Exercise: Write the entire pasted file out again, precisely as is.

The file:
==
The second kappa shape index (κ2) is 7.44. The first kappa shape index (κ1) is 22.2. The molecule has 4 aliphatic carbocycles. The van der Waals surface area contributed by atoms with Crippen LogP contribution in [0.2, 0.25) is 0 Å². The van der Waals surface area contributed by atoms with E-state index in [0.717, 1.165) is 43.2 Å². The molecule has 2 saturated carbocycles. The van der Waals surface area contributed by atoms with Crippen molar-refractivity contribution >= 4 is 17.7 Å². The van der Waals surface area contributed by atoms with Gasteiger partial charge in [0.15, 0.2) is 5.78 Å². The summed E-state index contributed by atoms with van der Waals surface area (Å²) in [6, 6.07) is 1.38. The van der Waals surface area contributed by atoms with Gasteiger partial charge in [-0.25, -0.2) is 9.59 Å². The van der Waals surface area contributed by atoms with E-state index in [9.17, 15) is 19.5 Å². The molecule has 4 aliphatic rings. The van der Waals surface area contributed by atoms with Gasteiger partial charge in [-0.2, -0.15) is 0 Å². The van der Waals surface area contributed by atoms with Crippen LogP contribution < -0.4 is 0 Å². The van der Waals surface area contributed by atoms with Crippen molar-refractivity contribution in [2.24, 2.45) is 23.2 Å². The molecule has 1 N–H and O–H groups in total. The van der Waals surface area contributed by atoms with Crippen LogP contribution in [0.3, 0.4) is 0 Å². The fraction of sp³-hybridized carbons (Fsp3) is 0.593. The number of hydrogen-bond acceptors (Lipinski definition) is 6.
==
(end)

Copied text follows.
The second kappa shape index (κ2) is 7.44. The first kappa shape index (κ1) is 22.2. The molecule has 4 aliphatic carbocycles. The van der Waals surface area contributed by atoms with Crippen LogP contribution in [0.2, 0.25) is 0 Å². The van der Waals surface area contributed by atoms with E-state index in [0.717, 1.165) is 43.2 Å². The molecule has 2 saturated carbocycles. The van der Waals surface area contributed by atoms with Crippen molar-refractivity contribution >= 4 is 17.7 Å². The van der Waals surface area contributed by atoms with Gasteiger partial charge in [0.15, 0.2) is 5.78 Å². The summed E-state index contributed by atoms with van der Waals surface area (Å²) in [6, 6.07) is 1.38. The van der Waals surface area contributed by atoms with Gasteiger partial charge in [-0.25, -0.2) is 9.59 Å². The van der Waals surface area contributed by atoms with E-state index in [9.17, 15) is 19.5 Å². The molecule has 4 aliphatic rings. The van der Waals surface area contributed by atoms with Gasteiger partial charge in [-0.2, -0.15) is 0 Å². The van der Waals surface area contributed by atoms with Crippen LogP contribution < -0.4 is 0 Å². The van der Waals surface area contributed by atoms with Crippen molar-refractivity contribution in [2.24, 2.45) is 23.2 Å². The molecule has 1 N–H and O–H groups in total. The van der Waals surface area contributed by atoms with Crippen LogP contribution in [0.3, 0.4) is 0 Å². The fraction of sp³-hybridized carbons (Fsp3) is 0.593. The number of hydrogen-bond acceptors (Lipinski definition) is 6.